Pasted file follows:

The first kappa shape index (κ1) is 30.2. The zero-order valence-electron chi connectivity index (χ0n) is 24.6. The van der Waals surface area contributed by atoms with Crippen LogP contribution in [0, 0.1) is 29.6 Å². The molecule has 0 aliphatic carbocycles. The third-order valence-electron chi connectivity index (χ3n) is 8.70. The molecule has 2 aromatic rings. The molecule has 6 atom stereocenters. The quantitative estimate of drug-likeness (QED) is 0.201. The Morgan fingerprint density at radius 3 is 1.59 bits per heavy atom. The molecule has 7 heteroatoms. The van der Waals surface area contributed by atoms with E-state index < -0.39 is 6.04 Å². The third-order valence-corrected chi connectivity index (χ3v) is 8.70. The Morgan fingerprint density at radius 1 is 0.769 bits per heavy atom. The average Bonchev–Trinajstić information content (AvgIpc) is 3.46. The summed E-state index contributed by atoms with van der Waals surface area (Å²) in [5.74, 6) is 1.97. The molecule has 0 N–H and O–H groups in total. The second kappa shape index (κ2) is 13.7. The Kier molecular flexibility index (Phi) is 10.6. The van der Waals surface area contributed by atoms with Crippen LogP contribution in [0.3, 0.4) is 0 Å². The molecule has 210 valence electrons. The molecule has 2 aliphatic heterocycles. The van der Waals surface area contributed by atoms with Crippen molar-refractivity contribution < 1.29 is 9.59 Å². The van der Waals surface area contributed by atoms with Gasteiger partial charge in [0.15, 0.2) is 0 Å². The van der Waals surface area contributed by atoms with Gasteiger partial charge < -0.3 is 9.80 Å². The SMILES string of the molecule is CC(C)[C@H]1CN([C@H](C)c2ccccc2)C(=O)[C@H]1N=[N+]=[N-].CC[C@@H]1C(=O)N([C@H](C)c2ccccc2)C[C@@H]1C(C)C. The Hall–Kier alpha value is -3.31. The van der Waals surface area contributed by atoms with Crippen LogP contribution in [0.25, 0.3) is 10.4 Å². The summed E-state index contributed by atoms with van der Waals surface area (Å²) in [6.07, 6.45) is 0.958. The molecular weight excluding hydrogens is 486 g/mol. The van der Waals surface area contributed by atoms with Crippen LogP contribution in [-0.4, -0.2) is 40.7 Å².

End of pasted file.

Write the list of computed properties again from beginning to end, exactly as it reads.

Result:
The first kappa shape index (κ1) is 30.2. The zero-order valence-electron chi connectivity index (χ0n) is 24.6. The van der Waals surface area contributed by atoms with Crippen LogP contribution in [0, 0.1) is 29.6 Å². The molecule has 0 aliphatic carbocycles. The third-order valence-electron chi connectivity index (χ3n) is 8.70. The molecule has 2 aromatic rings. The molecule has 6 atom stereocenters. The quantitative estimate of drug-likeness (QED) is 0.201. The Morgan fingerprint density at radius 3 is 1.59 bits per heavy atom. The molecule has 7 heteroatoms. The van der Waals surface area contributed by atoms with E-state index < -0.39 is 6.04 Å². The third-order valence-corrected chi connectivity index (χ3v) is 8.70. The Morgan fingerprint density at radius 1 is 0.769 bits per heavy atom. The average Bonchev–Trinajstić information content (AvgIpc) is 3.46. The summed E-state index contributed by atoms with van der Waals surface area (Å²) in [5.74, 6) is 1.97. The molecule has 0 N–H and O–H groups in total. The second kappa shape index (κ2) is 13.7. The Kier molecular flexibility index (Phi) is 10.6. The van der Waals surface area contributed by atoms with Crippen LogP contribution in [0.3, 0.4) is 0 Å². The molecule has 210 valence electrons. The molecule has 2 aliphatic heterocycles. The van der Waals surface area contributed by atoms with Crippen molar-refractivity contribution < 1.29 is 9.59 Å². The van der Waals surface area contributed by atoms with Gasteiger partial charge in [0.15, 0.2) is 0 Å². The van der Waals surface area contributed by atoms with Gasteiger partial charge < -0.3 is 9.80 Å². The SMILES string of the molecule is CC(C)[C@H]1CN([C@H](C)c2ccccc2)C(=O)[C@H]1N=[N+]=[N-].CC[C@@H]1C(=O)N([C@H](C)c2ccccc2)C[C@@H]1C(C)C. The Hall–Kier alpha value is -3.31. The van der Waals surface area contributed by atoms with Crippen LogP contribution in [0.25, 0.3) is 10.4 Å². The summed E-state index contributed by atoms with van der Waals surface area (Å²) in [6.07, 6.45) is 0.958. The molecular weight excluding hydrogens is 486 g/mol. The van der Waals surface area contributed by atoms with Crippen LogP contribution in [-0.4, -0.2) is 40.7 Å².